The view east from St. Regis Mountain, Upper St. Regis Lake in the foreground, Whiteface Mountain, right of center on the horizon. Adirondack Daily Enterprise, September 14, 1991
The St. Regis Lakes are Upper St. Regis Lake, Lower St. Regis Lake, and Spitfire Lake. By the 1890s, Paul Smith owned most of the land surrounding the lakes. Surveying his holdings, he said "I never saw anything like it! There's not a foot of land on that lake for sale this minute, and there's not a man in it but what's a millionaire, and some of them ten times over. There's that camp there, do you mind, that camp rented this summer to H. McKown Twombly for $5,000, and now he's bought land and has got seventy-five men clearing it and they will work all winter. There are the Stokeses, millionaires, all of 'em, and George Dodge, as nice a man as ever put his foot into a boat. There are the Lymans, there's Whitelaw Reid's and there's the Garrett's. I tell you if there's a spot on the face of the earth where millionaires go to play at house keeping in log cabins and tents as they do here I have it yet to hear about." 1
From Anson Phelps Stokes' Stokes Records, 1898
"Returned to Birch Island, where I arrived, July 4th, ill, but soon got better. Had a great deal of sail boat racing this summer, as in-deed I have had for many years, with the St. Regis Yacht Club, of which I have been commodore from the beginning. The first sail-boat ever seen on these lakes' was a catamaran that I built in 1876, the first year we were there." Stokes Records, Vol. III, p. 68
New York Tribune, July 3, 1910
PAUL, SMITH'S. N. Y., July 2.— Dr. George Fales Baker has been bringing in good catches of brook trout this week, and on one trip to Long Pond captured eleven trout that weighed on the average a pound each. While stream fishing Dr. Baker caught fifty brook trout. C. M. Gilligan, of New York, also made some enviable fishing records early in the week.
The events of the St. Regis Yacht Club will be started within a fortnight, for Simeon J. Drake, chairman of the race committee, is at Twin Pines camp, on Spitfire Lake, and is completing arrangements for marking the club course on Upper St. Regis Lake.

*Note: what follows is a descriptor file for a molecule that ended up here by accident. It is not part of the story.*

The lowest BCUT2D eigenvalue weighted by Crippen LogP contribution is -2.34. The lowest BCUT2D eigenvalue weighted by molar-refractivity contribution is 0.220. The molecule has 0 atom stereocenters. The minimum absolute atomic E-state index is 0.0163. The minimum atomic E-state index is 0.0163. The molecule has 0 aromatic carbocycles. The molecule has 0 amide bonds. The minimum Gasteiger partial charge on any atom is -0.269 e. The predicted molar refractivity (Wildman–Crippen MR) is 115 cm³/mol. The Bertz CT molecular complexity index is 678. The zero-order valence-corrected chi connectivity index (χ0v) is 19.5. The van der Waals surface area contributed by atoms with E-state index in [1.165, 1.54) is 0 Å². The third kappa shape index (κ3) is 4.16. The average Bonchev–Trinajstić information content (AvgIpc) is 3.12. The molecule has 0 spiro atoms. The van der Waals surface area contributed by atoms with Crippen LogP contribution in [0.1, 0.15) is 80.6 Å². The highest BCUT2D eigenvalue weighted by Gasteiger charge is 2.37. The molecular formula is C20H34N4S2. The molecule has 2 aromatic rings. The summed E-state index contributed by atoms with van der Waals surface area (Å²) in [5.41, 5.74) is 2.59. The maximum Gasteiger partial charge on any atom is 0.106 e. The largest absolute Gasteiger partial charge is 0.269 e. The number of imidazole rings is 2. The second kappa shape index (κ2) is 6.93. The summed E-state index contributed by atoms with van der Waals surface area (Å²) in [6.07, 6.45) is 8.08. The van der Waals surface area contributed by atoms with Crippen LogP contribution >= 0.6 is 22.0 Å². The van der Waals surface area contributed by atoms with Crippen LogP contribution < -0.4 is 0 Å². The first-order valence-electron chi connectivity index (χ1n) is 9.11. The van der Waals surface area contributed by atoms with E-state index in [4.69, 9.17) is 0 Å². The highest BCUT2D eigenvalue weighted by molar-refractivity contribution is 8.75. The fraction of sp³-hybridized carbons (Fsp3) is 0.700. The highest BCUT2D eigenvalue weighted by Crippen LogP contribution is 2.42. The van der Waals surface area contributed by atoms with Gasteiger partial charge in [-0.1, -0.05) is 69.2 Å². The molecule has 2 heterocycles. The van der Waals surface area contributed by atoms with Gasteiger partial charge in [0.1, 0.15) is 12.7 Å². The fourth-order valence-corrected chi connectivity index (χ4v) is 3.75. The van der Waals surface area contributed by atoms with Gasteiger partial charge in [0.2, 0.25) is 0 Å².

Dr. and Mrs. Edward L. Trudeau came yesterday and opened their cottage at Paul Smith's for the reason. Dr. A. Schuyler Clarke, of New York, is staying at the Trudeau Cottage. Francis Trudeau is also here, and has brought his new automobile with him. Mr. Trudeau has placed his fast boat, the P. D. Q., in commission for the season's events.
Mr. and Mrs. George S. Brewster arrived at their Spitfire Lake camp this week. Mr. Brewster is a member of the race committee of the St. Regis Yacht Club, and has been busy with club work.
Mrs. Clarence Mitchell is occupying her Upper St. Regis camp, after an absence from the resort of several years. Other members at the camp colony to arrive this week were Mrs. J. C. R. Peabody and Richard Peabody at Camp Medamine, Mr. and Mrs. Justus Hotchkiss and Miss Grace Mitchell at their respective camps on Spitfire Lake. Mr. and Mrs. Lewis Thompson at Camp Wyndover and Mrs. T. Harrison Garrett at the Upper St. Regis camp of her son, Robert Garrett.
Mrs. M. F. Goddard, of New York, will end a month's stay at Paul Smith's Hotel this week and go to Watch Hill for the remainder of the season. Miss Josephine Garretson and her sister, Miss Helen Garretson, are occupying a camp on Lower St. Regis Lake.
Mr. and Mrs. E. Heyward Ferry, of New York, have taken the Wiser camp for the season, and are here with Miss Ferry. Frank Bianchi, of New York, is also in camp on Lower St. Regis Lake and is accompanied by his sisters, the Misses Whittemore.
Signor Lopez, of Havana, who spent last summer in the Adirondacks, is negotiating for a cottage at Paul Smith's. Signor Lopez and his three sons spent several days at the resort this week.
James M. Bell, of New York, motored up this week to remain for some time. Mrs. Bell will come later.
William Rauch and his son, William P. Rauch, are going to Canada in a few days to join Rudolph Rauch at the Restigouche Club, in quest of Salmon trout. Mr. Rauch has been at his camp on Spitfire Lake for a fortnight.
New York Times, July 14, 1940
Season Is Active In Adirondacks
John Jacob Astors Take Camp Of George H. Townsend at Upper St. Regis Lake
Special to The New York Times.
UPPER ST. REGIS, N. Y., July 13—Mr. and Mrs. John Jacob Astor, who have leased The Rocks, on Upper St. Regis Lake, the camp of George Henry Townsend of New York and Greenwich, Conn., will arrive on Friday for the season. They will have with them their young son, William Astor, who on that day will be 5 years old. Mr. Astor last year purchased Four Brothers Islands at Lake Champlain. Mr. and Mrs. Astor will be in Newport for the early Autumn and will occupy their home, Chetwode.